Sawmills powered by roaring steam engines are a show-season novelty for most. But for Glen Beesley, West Harrison, Ind., they represent some of his earliest memories.
Glen was a boy of no more than 5 or 6 when his father took him to see a sawmill operating at full tilt. The year? About 1900. The small boy standing at his father's side was not frightened by the the shrieking whistle and lumbering sounds of the steam engines. Then, as now, it's music to his ears.
"I like to hear them run," he said.
Now 103, Glen has rich memories of the days when the steam engine was the work horse of light and farming industry. From boyhood up to his early-twenties, he worked for a neighbor, running a Baker steam engine. As gasoline-powered tractors came into their own, however, the steam engine was relegated to the junk heap.
After that early experience operating a steam engine, Glen spent his entire adult life farming. He also drove a school bus for 25 years, and served 16 years as a county trustee. Once he retired, though, he got back to steam engines. At age 80 - a time when many decide they aren't able to get out to shows any more - Glen bought his first steam engine (a 65 hp Case) and began displaying it at area events.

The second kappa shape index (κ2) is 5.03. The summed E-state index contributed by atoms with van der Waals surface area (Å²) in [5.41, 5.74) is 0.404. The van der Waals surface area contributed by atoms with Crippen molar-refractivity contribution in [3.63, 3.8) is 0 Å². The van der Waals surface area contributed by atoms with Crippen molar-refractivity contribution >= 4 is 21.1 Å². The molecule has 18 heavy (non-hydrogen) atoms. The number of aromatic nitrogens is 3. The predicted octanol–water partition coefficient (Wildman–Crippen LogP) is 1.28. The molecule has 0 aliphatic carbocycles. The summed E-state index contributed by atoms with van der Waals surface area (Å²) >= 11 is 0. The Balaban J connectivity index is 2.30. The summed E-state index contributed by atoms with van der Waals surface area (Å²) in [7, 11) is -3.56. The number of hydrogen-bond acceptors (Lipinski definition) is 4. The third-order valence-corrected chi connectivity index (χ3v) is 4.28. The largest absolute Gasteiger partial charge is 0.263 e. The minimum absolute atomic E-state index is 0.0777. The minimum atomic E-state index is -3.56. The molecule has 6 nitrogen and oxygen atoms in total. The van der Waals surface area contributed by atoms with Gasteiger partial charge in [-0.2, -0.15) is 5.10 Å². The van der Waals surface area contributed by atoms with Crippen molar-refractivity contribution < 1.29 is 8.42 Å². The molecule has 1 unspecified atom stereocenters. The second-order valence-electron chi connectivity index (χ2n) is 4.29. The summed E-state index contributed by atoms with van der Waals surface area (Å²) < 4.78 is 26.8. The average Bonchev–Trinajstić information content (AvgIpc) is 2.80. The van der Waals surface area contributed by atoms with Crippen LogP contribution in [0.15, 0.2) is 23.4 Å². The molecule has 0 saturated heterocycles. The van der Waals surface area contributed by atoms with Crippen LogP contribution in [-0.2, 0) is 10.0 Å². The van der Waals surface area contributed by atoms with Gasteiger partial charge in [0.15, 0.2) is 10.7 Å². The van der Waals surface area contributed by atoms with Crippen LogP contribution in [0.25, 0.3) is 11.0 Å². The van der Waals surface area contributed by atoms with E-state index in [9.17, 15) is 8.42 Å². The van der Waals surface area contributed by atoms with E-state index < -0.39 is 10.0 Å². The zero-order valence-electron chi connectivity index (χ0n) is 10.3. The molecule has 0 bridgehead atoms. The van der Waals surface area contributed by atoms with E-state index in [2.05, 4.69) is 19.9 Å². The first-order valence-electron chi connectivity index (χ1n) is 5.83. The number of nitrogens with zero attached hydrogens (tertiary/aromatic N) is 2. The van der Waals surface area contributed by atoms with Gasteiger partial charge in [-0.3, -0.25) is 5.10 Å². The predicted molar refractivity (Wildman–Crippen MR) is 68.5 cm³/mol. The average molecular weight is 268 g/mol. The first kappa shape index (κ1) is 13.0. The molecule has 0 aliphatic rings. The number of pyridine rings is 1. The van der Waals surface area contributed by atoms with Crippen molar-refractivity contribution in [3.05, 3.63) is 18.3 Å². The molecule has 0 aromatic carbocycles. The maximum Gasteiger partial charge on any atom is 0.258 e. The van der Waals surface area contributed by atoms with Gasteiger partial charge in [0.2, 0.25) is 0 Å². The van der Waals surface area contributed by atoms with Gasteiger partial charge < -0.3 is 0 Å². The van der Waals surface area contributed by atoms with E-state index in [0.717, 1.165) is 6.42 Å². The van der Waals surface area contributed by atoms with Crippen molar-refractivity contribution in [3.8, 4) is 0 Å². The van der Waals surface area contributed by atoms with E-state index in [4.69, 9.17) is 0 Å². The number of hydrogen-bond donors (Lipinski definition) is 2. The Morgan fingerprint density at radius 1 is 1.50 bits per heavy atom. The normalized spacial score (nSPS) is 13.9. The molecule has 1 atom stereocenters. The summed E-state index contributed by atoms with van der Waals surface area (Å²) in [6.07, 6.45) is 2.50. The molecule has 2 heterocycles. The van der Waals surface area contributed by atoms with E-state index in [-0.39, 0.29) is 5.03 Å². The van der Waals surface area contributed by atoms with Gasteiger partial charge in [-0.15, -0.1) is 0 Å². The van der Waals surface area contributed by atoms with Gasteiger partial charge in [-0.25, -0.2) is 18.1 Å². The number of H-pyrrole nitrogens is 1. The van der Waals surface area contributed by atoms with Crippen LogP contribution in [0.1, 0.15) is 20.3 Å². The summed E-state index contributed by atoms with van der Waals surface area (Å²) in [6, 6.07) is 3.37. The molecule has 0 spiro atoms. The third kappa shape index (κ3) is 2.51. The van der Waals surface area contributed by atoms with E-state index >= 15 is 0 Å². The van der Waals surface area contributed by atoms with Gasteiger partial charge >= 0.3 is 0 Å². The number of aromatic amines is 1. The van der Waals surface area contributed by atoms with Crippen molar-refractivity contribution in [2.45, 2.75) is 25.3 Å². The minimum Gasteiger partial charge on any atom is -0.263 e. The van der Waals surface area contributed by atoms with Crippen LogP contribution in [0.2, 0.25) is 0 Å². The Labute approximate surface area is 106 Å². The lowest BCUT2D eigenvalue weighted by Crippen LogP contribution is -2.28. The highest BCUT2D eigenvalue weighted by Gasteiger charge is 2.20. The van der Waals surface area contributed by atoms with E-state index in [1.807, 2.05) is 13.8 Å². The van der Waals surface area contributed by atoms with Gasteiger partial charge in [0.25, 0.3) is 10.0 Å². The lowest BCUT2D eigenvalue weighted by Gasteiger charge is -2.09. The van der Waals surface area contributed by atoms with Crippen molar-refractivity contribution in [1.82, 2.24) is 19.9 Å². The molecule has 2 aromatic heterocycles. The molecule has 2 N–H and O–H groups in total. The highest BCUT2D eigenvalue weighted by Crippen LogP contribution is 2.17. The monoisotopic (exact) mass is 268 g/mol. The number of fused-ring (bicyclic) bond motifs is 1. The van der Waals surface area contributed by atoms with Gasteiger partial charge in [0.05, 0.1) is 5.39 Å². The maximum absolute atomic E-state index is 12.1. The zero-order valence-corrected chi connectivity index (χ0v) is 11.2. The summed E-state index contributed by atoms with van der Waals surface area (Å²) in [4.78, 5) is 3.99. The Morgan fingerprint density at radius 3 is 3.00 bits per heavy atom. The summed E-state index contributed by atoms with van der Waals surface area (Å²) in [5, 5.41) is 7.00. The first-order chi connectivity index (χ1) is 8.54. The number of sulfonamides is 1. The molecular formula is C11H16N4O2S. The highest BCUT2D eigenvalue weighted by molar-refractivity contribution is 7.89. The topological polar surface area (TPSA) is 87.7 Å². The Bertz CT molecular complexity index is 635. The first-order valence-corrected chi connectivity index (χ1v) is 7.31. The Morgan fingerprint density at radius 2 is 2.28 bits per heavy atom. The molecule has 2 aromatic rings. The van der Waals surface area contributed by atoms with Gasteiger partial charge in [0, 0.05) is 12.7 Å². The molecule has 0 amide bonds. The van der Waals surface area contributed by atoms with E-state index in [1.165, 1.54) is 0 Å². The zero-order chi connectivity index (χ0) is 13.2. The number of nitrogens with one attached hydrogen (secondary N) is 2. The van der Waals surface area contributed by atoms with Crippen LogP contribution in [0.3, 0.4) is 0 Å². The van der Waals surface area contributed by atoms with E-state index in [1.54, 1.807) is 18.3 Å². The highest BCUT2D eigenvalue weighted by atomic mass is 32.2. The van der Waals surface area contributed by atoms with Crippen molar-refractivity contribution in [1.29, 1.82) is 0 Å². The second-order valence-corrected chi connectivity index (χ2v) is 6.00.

Now comfortably past the century mark, Glen has slowed down - a bit. He's sold the big engine, but remains a regular at the four-day show at Brookville, where he shows his 1/2 scale model Advance steam engine.
"His grandson runs it for him," says his daughter, Glenna Beesley. "But he still tinkers with it."
Longevity apparently runs in Glen's family, but he's setting new records, even in that clan. Wedding anniversaries had a way of piling up, as well: he and his wife were married almost 79 years before her death. FC